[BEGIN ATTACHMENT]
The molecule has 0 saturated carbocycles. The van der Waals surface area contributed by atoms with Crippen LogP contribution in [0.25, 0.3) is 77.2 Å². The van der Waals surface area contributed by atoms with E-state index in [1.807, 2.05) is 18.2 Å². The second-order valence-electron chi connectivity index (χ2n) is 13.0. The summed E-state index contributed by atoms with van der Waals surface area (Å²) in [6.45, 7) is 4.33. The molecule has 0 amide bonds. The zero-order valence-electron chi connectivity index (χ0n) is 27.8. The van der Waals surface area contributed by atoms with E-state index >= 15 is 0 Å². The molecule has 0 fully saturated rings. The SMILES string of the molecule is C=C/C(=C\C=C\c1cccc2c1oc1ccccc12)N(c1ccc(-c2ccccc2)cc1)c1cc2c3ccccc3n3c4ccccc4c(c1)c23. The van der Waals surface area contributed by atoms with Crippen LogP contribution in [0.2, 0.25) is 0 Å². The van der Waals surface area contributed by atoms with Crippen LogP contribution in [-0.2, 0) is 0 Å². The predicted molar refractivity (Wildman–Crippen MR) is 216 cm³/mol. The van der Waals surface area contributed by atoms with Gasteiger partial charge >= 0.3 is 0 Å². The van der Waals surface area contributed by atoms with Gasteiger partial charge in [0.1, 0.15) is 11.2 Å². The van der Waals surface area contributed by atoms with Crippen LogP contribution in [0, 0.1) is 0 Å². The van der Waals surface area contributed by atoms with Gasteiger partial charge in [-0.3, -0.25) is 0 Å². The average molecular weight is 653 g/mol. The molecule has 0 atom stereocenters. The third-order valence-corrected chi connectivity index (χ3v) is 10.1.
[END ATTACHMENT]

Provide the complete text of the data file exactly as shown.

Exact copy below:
The molecule has 0 saturated carbocycles. The van der Waals surface area contributed by atoms with Crippen LogP contribution in [0.25, 0.3) is 77.2 Å². The van der Waals surface area contributed by atoms with E-state index in [1.807, 2.05) is 18.2 Å². The second-order valence-electron chi connectivity index (χ2n) is 13.0. The summed E-state index contributed by atoms with van der Waals surface area (Å²) in [6.45, 7) is 4.33. The molecule has 0 amide bonds. The zero-order valence-electron chi connectivity index (χ0n) is 27.8. The van der Waals surface area contributed by atoms with E-state index >= 15 is 0 Å². The molecule has 0 fully saturated rings. The SMILES string of the molecule is C=C/C(=C\C=C\c1cccc2c1oc1ccccc12)N(c1ccc(-c2ccccc2)cc1)c1cc2c3ccccc3n3c4ccccc4c(c1)c23. The van der Waals surface area contributed by atoms with Crippen LogP contribution in [0.2, 0.25) is 0 Å². The van der Waals surface area contributed by atoms with Crippen LogP contribution in [-0.2, 0) is 0 Å². The predicted molar refractivity (Wildman–Crippen MR) is 216 cm³/mol. The van der Waals surface area contributed by atoms with Gasteiger partial charge >= 0.3 is 0 Å². The van der Waals surface area contributed by atoms with Gasteiger partial charge in [0.1, 0.15) is 11.2 Å². The van der Waals surface area contributed by atoms with Crippen LogP contribution in [0, 0.1) is 0 Å². The van der Waals surface area contributed by atoms with Gasteiger partial charge in [-0.3, -0.25) is 0 Å². The average molecular weight is 653 g/mol. The molecule has 0 atom stereocenters. The third-order valence-corrected chi connectivity index (χ3v) is 10.1.